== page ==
222 S. 1300 East, Salt Lake City ; 801-582-7200
A University of Utah institution, made-to-order burgers beloved by students and anyone who frequents the neighborhood.
Hours: Open daily, 10:30 a.m.-10 p.m.
Reservations: Not accepted/necessary
Recommended Dishes: Bacon cheeseburger, milkshakes.
January 8, 2009
Local burger joints excel at comfort food
Three fast-food havens serve up delicious ways to break your New Year's resolution.
By Vanessa Chang
Before you read on, just know that I'm not advocating a total disregard of medical advice or personal goals, especially at a time when most people have gone through some introspection and goal-setting. But I find it odd that, just when people need the heft of warming, filling food, we shovel in salads and other ascetic things that are as warming as fishnet stockings. Resolutions aside, I'll go out on a limb and say it's perfectly all right to indulge in a mighty fine burger.
Upscale burgers (essentially, the antithesis of fast-food creations) have been the rage. But in these lean times, American Kobe beef is extravagant and altogether unnecessary for proper burger therapy. The appeal in the hamburger is that it's simple, approachable and affordable. This week, we take a look at three locally run burger havens: Hires Big H, Crown Burger and B&D Burger. I realize by limiting the article to three, I'm omitting other noteworthy places.
But understand that, however delightful, a greedy girl can only go so far in breaking her resolutions.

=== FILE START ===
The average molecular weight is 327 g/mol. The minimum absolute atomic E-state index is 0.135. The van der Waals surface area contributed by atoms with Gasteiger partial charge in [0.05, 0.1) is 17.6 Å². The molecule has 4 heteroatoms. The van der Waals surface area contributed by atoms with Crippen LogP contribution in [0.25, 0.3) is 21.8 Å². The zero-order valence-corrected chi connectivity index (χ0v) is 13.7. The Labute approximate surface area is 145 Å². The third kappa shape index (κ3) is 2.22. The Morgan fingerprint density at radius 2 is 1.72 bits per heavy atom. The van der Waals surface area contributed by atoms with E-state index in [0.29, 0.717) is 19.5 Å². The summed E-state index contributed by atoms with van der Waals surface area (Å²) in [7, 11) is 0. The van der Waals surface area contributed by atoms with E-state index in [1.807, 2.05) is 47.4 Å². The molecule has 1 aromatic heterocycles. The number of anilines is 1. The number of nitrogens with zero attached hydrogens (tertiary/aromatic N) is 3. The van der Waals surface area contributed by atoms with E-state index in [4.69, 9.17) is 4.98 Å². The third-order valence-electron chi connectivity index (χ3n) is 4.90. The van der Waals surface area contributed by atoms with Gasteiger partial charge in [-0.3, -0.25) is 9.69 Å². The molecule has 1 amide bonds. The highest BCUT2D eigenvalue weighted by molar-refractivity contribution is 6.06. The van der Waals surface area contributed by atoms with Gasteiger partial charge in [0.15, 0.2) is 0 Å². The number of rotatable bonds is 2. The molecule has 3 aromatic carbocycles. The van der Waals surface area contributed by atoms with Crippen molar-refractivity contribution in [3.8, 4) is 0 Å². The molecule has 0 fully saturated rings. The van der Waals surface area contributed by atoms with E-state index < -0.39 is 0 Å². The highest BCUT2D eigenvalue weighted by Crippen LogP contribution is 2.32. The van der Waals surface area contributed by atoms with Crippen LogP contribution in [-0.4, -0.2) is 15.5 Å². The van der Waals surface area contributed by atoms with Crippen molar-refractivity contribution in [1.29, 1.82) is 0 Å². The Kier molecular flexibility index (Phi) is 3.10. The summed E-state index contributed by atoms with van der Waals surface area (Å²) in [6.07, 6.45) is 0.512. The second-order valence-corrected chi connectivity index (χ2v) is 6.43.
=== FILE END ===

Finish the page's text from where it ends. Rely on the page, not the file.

Pure nostalgia » Hires Big H's original location at 400 S. 700 East is a living time capsule/homage to the days of car hop service (you leave your lights on, a server comes out, takes your order and then delivers it to you) and menus that covered the four basic food groups.
Had it been up to me, one of those food groups would've been the Hires' root beer float in an achingly frosty mug ($3.35). The ice cream is soft serve, but dense enough that it requires some lung power to get into that icy cold, refreshing root beer. It's nostalgia in drinkable form that's available at all three locations.
Hires also has an eponymous house burger ($3.85, $4.85) that's further embellished once you venture into the "specialty and gourmet" territory of the menu. Tangy barbecue sauce enhances the meaty heft of the western H ($4.85, $5.85). A stack of crispy onion rings adds height to the golden H ($4.55, $5.55). Cheese fries ($2.95, $4.45) are simple -- shredded Tillamook cheese melted atop fresh-cut fries -- and good. To some, it may conjure up a simpler era. To most, it'll probably be a temple of approachable food. The dining room at the original location, where I visited, seems perpetually busy with quick and filling office lunches, family gatherings and hordes of teenagers enjoying their first taste of freedom with a side of chili cheese fries ($4.45).